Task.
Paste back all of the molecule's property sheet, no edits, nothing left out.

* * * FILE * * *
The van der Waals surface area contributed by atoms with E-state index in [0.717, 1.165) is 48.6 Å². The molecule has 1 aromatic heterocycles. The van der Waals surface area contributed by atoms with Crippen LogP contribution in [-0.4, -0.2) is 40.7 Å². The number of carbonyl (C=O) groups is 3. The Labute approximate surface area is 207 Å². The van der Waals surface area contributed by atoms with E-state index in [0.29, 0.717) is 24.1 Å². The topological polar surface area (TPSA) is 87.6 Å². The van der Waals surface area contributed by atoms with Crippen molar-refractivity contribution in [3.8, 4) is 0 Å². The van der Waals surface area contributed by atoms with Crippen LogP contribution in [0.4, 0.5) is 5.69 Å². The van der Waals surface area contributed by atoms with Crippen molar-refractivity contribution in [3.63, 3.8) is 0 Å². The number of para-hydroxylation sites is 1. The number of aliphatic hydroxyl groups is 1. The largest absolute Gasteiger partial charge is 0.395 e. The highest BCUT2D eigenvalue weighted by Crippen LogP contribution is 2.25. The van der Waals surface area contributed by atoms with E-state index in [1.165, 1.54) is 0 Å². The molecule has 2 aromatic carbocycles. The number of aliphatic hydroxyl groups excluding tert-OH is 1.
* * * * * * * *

The van der Waals surface area contributed by atoms with E-state index in [0.717, 1.165) is 48.6 Å². The molecule has 1 aromatic heterocycles. The van der Waals surface area contributed by atoms with Crippen LogP contribution in [-0.4, -0.2) is 40.7 Å². The number of carbonyl (C=O) groups is 3. The Labute approximate surface area is 207 Å². The van der Waals surface area contributed by atoms with E-state index in [0.29, 0.717) is 24.1 Å². The topological polar surface area (TPSA) is 87.6 Å². The van der Waals surface area contributed by atoms with Crippen molar-refractivity contribution in [3.8, 4) is 0 Å². The van der Waals surface area contributed by atoms with Crippen LogP contribution in [0.4, 0.5) is 5.69 Å². The van der Waals surface area contributed by atoms with Crippen molar-refractivity contribution in [3.63, 3.8) is 0 Å². The number of para-hydroxylation sites is 1. The number of aliphatic hydroxyl groups is 1. The largest absolute Gasteiger partial charge is 0.395 e. The highest BCUT2D eigenvalue weighted by Crippen LogP contribution is 2.25. The van der Waals surface area contributed by atoms with E-state index in [1.165, 1.54) is 0 Å². The molecule has 2 aromatic carbocycles. The number of aliphatic hydroxyl groups excluding tert-OH is 1.